The “Hamans” of this World - Holy Land Moments with Rabbi Eckstein - July 1, 2018
“There is a certain people dispersed among the peoples in all the provinces of your kingdom who keep themselves separate. Their customs are different from those of all other people, and they do not obey the king’s laws; it is not in the king’s best interest to tolerate them.” — Esther 3:8
The story of Esther is a stirring call to stand against persecution wherever it may exist. Its lessons have reverberated through time and place, particularly today, as acts of anti-Semitism and Christian persecution are on the rise throughout the world. This is one of 12 devotions exploring the many lessons we can learn from this inspirational account. To learn more about the life of Queen Esther, download a copy of our free Bible Study.
The Jewish holiday of Purim celebrates the inspiring story of Queen Esther, who took a bold stand against prejudice and injustice. We admire the courage and bravery of the queen, the wisdom and integrity of Mordecai. We are awed by the orchestrations of God behind the scenes to save His people.
Yet, it is also a sobering account of evil, hate, and prejudice in this world, as represented by Haman, the king’s prime minister. Haman was in the top echelon of Persian leaders, and obviously one of the king’s favorites. This allowed Haman to amass a huge amount of wealth and great influence.
So why did Haman want to destroy all the Jews just because of one man’s actions? The Bible tells us that Haman was an Amalekite, one of the ancient enemies of the Israelites. Therefore, Haman’s hatred went beyond just Mordecai to all the Jews. As the rabbis teach, Amalek stands for all those who represent evil, not just physical descendants like Haman.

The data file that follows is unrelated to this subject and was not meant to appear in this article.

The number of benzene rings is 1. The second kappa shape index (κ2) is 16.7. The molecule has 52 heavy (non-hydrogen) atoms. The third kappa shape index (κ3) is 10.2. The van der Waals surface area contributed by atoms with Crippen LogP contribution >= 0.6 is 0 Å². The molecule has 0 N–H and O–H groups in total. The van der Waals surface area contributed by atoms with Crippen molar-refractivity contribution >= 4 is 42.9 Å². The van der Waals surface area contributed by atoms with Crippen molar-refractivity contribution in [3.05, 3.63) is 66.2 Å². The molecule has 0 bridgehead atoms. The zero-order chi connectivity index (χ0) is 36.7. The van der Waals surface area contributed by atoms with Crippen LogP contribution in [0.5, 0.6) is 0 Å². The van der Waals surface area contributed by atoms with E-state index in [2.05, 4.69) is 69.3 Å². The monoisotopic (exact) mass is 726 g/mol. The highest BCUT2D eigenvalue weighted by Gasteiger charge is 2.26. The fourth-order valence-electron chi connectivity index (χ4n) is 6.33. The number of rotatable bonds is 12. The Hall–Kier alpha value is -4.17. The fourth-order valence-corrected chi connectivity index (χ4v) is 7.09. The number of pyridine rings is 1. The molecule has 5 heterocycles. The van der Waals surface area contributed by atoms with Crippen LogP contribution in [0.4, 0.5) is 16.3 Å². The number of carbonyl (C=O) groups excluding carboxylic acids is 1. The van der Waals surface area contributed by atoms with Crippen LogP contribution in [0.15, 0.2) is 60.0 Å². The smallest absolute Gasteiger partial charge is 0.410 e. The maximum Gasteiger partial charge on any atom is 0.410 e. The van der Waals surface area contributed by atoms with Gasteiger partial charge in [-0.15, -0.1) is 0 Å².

As second-in-command, Haman enjoyed his power and authority and the reverence shown to him. The Jews, however, looked to God as their final authority, not any man, and certainly not Haman. Haman realized that the only way to fulfill his selfish desires was to kill those who disregarded his authority.
Haman, too, is more than just a historical figure — he is as alive today as he was in biblical times. We recognize Haman in the Iranian leadership that calls for the destruction of Israel. We feel Haman’s presence when we read in the news of terrorists who execute murderous attacks on Jews and Jewish institutions around the world. We hear Haman in the hateful words of radical Muslim clerics who preach that Jews are the “descendants of apes and pigs.”
One of the messages of Purim — a message that applies to Jews and Christians alike — is that in a world with no shortage of “Hamans,” we need more “Esthers” committed to standing humbly before God and seeking to defend His people in the face of all difficulties.
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